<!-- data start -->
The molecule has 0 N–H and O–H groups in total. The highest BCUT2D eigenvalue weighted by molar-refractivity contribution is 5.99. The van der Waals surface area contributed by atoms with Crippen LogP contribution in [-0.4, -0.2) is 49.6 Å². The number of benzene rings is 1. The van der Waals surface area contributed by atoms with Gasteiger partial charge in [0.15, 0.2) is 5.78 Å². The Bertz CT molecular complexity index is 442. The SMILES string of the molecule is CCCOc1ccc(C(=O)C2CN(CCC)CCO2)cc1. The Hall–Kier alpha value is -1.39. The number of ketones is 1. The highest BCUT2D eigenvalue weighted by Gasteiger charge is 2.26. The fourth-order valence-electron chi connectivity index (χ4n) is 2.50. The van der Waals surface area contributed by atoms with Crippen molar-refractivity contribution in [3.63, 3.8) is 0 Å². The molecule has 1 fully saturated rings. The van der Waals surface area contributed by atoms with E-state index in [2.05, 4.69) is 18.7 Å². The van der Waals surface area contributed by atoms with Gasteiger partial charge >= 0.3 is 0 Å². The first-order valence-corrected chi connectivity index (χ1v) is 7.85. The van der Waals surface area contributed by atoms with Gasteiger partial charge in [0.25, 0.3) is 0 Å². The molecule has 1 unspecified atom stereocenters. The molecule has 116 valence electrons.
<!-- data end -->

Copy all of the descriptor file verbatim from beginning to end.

The molecule has 0 N–H and O–H groups in total. The highest BCUT2D eigenvalue weighted by molar-refractivity contribution is 5.99. The van der Waals surface area contributed by atoms with Crippen LogP contribution in [-0.4, -0.2) is 49.6 Å². The number of benzene rings is 1. The van der Waals surface area contributed by atoms with Gasteiger partial charge in [0.15, 0.2) is 5.78 Å². The Bertz CT molecular complexity index is 442. The SMILES string of the molecule is CCCOc1ccc(C(=O)C2CN(CCC)CCO2)cc1. The Hall–Kier alpha value is -1.39. The number of ketones is 1. The highest BCUT2D eigenvalue weighted by Gasteiger charge is 2.26. The fourth-order valence-electron chi connectivity index (χ4n) is 2.50. The van der Waals surface area contributed by atoms with Crippen molar-refractivity contribution in [3.63, 3.8) is 0 Å². The molecule has 1 fully saturated rings. The van der Waals surface area contributed by atoms with E-state index in [2.05, 4.69) is 18.7 Å². The van der Waals surface area contributed by atoms with Gasteiger partial charge >= 0.3 is 0 Å². The first-order valence-corrected chi connectivity index (χ1v) is 7.85. The van der Waals surface area contributed by atoms with Gasteiger partial charge in [0.25, 0.3) is 0 Å². The molecule has 1 unspecified atom stereocenters. The molecule has 116 valence electrons.